Sunday, February 22, 2015

Foley partner Shipley files response to SCOTUS regarding unorthodox amicus brief //Legal Ethics Forum

Legal Times reports that in a rare order the U.S. Supreme Court ordered a lawyer to show cause why he should not be disciplined for filing a bizarre and inscrutable petition dictated by his German inventor client.
Click through for an interesting exchange between John Steele and Stephen Gillers. I read about half the brief. Basically Paul Clement (Conservative Uber lawyer) says he is writing a brief that the client has dictated against his attorney's advice.  If RPC 1.1 Competence means anything it means that you can refuse to do something that makes no sense. You have no obligation to make a fool of yourself.  Clients who want to do that should go pro se or unrepresented. - gwc
Final order  
Download Shipley Response to OSC

Legal Ethics Forum: Foley partner files response to SCOTUS regarding unorthodox amicus brief
Howard Shipley, of Foley & Lardner, responded to the order from SCOTUS that he explain the unorthodox amicus brief that he had filed on behalf of an apparently demanding and idiosyncratic client in a patent case. The amicus brief was jargon-filled, odd in its rhetorical style, and full of super-condensed references. It also suggested that the client was a significant author of the piece -- which SCOTUS guidelines suggest should not be included in briefs.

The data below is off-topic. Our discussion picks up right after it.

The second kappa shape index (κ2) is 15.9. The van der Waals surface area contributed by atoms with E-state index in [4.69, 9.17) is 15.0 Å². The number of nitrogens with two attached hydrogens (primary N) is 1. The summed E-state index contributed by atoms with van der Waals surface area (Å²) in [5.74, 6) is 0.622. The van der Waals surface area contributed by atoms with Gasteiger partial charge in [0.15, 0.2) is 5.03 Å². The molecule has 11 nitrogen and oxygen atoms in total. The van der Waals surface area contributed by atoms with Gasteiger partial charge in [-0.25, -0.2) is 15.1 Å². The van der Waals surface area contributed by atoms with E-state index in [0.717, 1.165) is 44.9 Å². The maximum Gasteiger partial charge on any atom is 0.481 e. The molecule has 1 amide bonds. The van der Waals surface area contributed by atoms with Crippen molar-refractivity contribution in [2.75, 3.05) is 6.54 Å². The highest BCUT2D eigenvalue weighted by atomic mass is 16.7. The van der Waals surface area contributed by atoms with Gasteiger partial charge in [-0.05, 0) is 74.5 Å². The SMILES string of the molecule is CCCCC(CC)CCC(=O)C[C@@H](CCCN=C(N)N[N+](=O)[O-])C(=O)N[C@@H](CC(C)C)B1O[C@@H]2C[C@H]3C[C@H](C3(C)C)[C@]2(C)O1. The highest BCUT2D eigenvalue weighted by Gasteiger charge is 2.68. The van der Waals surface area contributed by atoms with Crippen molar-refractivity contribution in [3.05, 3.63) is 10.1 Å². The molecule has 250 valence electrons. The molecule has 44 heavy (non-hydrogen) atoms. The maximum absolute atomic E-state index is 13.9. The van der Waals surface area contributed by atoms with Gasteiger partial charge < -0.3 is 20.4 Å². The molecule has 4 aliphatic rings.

Shipley's response, available below, politely affirms the right of Shipley to file such an amicus brief and suggests that a technical error (i.e., acknowledging the client's participation in the drafting) should not be grounds for sanctions. (h/t: How Appealing)
What I find particularly interesting is the way that Shipley's response, authored by Paul Clement, discusses the balance between the lawyer's duties to the client and to the court.
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